prepare you the way of the people; cast up, cast up the highway; for the people of the Jews, or the Gentiles, by the destruction of the eastern and western antichrist, and by the preaching of the Gospel; by which means way will be made for the kings of the east, and for the eastern kingdoms being converted, and becoming the kingdoms of our Lord, and his Christ; see Revelation 16:12,

gather out the stones; all things that offend, that are a stumblingblock to Jews, Pagans, and Mahometans, and hinder them embracing the Christian religion; as errors, heresies, schisms, false doctrines, false worship, idolatry, and superstition. Jarchi thinks there is a respect to the corruption of nature; and so the Targum interprets it, the thought of the evil imagination, which is as a stone: or, "pitch" or "strow it with stones" (k); that is, the highway; pave it with them, because of the clay, that so it may be a good way for passengers:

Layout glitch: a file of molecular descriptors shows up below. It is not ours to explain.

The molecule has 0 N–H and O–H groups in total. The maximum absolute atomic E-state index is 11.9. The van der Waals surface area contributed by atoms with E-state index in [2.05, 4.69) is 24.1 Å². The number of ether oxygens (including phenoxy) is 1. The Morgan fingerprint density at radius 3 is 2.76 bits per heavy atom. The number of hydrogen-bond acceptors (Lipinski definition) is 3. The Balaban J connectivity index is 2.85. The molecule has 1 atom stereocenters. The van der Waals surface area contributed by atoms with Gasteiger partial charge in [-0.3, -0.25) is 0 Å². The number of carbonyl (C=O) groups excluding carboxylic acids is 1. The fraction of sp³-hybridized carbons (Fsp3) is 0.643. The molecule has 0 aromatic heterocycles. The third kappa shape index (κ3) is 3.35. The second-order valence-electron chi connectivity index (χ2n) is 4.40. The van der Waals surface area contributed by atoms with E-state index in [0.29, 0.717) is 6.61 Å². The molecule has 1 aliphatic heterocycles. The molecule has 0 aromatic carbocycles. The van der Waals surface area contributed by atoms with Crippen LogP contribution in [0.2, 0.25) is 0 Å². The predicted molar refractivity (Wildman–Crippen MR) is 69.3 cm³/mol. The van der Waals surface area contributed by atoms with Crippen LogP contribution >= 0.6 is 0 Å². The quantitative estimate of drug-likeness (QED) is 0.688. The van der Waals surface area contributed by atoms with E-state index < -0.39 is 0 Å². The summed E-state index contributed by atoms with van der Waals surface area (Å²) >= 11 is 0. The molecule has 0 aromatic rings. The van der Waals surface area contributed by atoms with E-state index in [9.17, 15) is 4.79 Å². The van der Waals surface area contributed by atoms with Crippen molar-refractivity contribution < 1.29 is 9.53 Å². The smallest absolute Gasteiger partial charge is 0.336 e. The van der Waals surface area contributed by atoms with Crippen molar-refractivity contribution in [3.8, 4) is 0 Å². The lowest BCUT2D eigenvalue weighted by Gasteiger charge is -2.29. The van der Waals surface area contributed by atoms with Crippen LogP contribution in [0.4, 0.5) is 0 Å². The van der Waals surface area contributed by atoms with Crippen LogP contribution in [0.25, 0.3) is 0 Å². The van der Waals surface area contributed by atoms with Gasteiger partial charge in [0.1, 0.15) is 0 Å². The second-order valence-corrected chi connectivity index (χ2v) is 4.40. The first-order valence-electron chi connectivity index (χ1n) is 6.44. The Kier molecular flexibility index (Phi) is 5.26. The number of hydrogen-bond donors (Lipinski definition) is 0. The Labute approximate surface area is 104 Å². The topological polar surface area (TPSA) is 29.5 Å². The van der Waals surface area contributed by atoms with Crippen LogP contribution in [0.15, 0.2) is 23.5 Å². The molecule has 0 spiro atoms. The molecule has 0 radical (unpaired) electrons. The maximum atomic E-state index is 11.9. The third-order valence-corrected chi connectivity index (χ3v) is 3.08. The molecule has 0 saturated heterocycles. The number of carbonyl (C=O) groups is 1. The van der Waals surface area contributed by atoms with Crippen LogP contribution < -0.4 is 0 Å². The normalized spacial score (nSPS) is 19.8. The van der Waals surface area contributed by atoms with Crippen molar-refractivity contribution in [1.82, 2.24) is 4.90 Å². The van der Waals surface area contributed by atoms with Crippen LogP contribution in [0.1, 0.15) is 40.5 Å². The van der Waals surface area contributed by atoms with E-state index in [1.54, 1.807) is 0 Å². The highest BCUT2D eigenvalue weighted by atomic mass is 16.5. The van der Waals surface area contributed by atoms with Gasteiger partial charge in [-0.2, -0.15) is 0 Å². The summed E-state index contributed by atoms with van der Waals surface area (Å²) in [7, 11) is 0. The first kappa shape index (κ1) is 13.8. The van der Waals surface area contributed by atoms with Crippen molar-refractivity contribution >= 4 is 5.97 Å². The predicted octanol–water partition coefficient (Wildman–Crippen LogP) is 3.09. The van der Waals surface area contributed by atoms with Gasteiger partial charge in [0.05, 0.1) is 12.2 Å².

lift up a standard for the people; that they may know where to come or go; this is to be understood of the preaching of the Gospel, and of lifting up Christ as a standard or ensign in it, to whom the people might be directed, invited, and encouraged to come; see Isaiah 11:10. The Targum is,

"the prophet said, pass by, and return through the gates; turn the heart of the people to the right way; publish good things and comforts to the righteous, who remove the thought of the evil imagination, which was as a stone of stumbling; lift up a sign to the people.''

(k) "sternite eam lapidibus", Vatablus, Forerius, Gataker. So many Jewish writers, R. Jonah, R. Joseph Kimchi, and Ben Melech; but is disliked by Gussetius, Ebr. Comment. p. 569.

{l} Go through, go through the gates; prepare ye the way of the people; cast up, cast up the highway; gather out the stones; lift up a standard for the people.